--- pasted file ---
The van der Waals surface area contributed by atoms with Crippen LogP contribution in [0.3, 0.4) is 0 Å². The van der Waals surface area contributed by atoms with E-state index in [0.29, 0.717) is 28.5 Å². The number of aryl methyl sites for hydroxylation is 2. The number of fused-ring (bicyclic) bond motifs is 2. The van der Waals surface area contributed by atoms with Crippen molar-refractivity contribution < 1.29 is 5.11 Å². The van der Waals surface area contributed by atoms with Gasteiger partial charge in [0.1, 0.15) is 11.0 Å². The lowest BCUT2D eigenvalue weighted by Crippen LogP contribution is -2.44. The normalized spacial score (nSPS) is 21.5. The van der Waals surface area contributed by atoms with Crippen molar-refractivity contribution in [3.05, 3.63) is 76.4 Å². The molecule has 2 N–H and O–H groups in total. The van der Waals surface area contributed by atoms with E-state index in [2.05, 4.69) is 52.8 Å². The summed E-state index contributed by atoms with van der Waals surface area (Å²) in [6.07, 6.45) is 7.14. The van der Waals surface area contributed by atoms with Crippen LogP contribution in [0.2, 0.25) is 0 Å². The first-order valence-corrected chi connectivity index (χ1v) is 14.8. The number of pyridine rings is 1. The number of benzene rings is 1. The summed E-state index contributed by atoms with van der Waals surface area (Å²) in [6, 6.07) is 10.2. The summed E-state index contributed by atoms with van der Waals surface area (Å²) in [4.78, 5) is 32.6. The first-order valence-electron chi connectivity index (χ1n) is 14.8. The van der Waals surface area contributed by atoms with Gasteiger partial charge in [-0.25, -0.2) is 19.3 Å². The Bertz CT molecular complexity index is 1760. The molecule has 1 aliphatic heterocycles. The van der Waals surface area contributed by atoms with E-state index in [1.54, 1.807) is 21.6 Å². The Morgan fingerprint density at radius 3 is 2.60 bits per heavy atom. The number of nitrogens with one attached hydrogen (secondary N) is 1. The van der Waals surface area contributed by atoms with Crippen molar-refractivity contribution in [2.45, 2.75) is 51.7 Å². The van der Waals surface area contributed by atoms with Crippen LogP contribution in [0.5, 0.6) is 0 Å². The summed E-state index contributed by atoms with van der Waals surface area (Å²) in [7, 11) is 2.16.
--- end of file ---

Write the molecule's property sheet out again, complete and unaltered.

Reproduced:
The van der Waals surface area contributed by atoms with Crippen LogP contribution in [0.3, 0.4) is 0 Å². The van der Waals surface area contributed by atoms with E-state index in [0.29, 0.717) is 28.5 Å². The number of aryl methyl sites for hydroxylation is 2. The number of fused-ring (bicyclic) bond motifs is 2. The van der Waals surface area contributed by atoms with Crippen molar-refractivity contribution < 1.29 is 5.11 Å². The van der Waals surface area contributed by atoms with Gasteiger partial charge in [0.1, 0.15) is 11.0 Å². The lowest BCUT2D eigenvalue weighted by Crippen LogP contribution is -2.44. The normalized spacial score (nSPS) is 21.5. The van der Waals surface area contributed by atoms with Crippen molar-refractivity contribution in [3.05, 3.63) is 76.4 Å². The molecule has 2 N–H and O–H groups in total. The van der Waals surface area contributed by atoms with E-state index in [2.05, 4.69) is 52.8 Å². The summed E-state index contributed by atoms with van der Waals surface area (Å²) in [6.07, 6.45) is 7.14. The van der Waals surface area contributed by atoms with Crippen LogP contribution in [0.2, 0.25) is 0 Å². The first-order valence-corrected chi connectivity index (χ1v) is 14.8. The number of pyridine rings is 1. The number of benzene rings is 1. The summed E-state index contributed by atoms with van der Waals surface area (Å²) in [6, 6.07) is 10.2. The summed E-state index contributed by atoms with van der Waals surface area (Å²) in [4.78, 5) is 32.6. The first-order valence-electron chi connectivity index (χ1n) is 14.8. The van der Waals surface area contributed by atoms with Gasteiger partial charge in [-0.25, -0.2) is 19.3 Å². The Bertz CT molecular complexity index is 1760. The molecule has 1 aliphatic heterocycles. The van der Waals surface area contributed by atoms with E-state index in [1.54, 1.807) is 21.6 Å². The Morgan fingerprint density at radius 3 is 2.60 bits per heavy atom. The number of nitrogens with one attached hydrogen (secondary N) is 1. The van der Waals surface area contributed by atoms with Crippen molar-refractivity contribution in [2.45, 2.75) is 51.7 Å². The van der Waals surface area contributed by atoms with Crippen LogP contribution in [0.5, 0.6) is 0 Å². The summed E-state index contributed by atoms with van der Waals surface area (Å²) in [7, 11) is 2.16.